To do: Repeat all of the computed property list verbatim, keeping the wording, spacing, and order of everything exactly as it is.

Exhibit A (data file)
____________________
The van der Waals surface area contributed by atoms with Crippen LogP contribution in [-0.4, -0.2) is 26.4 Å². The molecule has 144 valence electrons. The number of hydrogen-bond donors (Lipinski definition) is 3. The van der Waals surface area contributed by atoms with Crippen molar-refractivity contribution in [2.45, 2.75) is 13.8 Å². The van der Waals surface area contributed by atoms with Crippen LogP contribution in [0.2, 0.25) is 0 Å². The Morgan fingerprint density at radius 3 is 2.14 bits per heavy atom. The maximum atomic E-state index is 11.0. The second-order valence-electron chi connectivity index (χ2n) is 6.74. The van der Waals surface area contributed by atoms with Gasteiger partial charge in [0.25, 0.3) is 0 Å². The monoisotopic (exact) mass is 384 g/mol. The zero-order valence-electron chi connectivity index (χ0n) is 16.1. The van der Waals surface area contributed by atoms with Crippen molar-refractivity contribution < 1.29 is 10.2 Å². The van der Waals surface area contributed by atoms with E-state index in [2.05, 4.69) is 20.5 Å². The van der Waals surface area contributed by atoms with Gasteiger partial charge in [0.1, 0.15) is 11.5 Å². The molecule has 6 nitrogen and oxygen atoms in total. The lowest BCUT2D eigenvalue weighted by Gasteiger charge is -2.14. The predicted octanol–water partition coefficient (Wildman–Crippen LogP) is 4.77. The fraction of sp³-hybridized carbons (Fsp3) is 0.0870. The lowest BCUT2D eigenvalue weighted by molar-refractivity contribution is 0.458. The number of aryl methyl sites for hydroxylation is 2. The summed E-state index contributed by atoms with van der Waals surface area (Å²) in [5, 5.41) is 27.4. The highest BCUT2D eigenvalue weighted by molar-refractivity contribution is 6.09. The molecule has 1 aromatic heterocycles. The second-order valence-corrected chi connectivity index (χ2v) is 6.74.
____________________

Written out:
The van der Waals surface area contributed by atoms with Crippen LogP contribution in [-0.4, -0.2) is 26.4 Å². The molecule has 144 valence electrons. The number of hydrogen-bond donors (Lipinski definition) is 3. The van der Waals surface area contributed by atoms with Crippen molar-refractivity contribution in [2.45, 2.75) is 13.8 Å². The van der Waals surface area contributed by atoms with Crippen LogP contribution in [0.2, 0.25) is 0 Å². The Morgan fingerprint density at radius 3 is 2.14 bits per heavy atom. The maximum atomic E-state index is 11.0. The second-order valence-electron chi connectivity index (χ2n) is 6.74. The van der Waals surface area contributed by atoms with Gasteiger partial charge in [0.25, 0.3) is 0 Å². The monoisotopic (exact) mass is 384 g/mol. The zero-order valence-electron chi connectivity index (χ0n) is 16.1. The van der Waals surface area contributed by atoms with Crippen molar-refractivity contribution < 1.29 is 10.2 Å². The van der Waals surface area contributed by atoms with E-state index in [2.05, 4.69) is 20.5 Å². The van der Waals surface area contributed by atoms with Gasteiger partial charge in [0.1, 0.15) is 11.5 Å². The molecule has 6 nitrogen and oxygen atoms in total. The lowest BCUT2D eigenvalue weighted by Gasteiger charge is -2.14. The predicted octanol–water partition coefficient (Wildman–Crippen LogP) is 4.77. The fraction of sp³-hybridized carbons (Fsp3) is 0.0870. The lowest BCUT2D eigenvalue weighted by molar-refractivity contribution is 0.458. The number of aryl methyl sites for hydroxylation is 2. The summed E-state index contributed by atoms with van der Waals surface area (Å²) in [5, 5.41) is 27.4. The highest BCUT2D eigenvalue weighted by molar-refractivity contribution is 6.09. The molecule has 1 aromatic heterocycles. The second-order valence-corrected chi connectivity index (χ2v) is 6.74.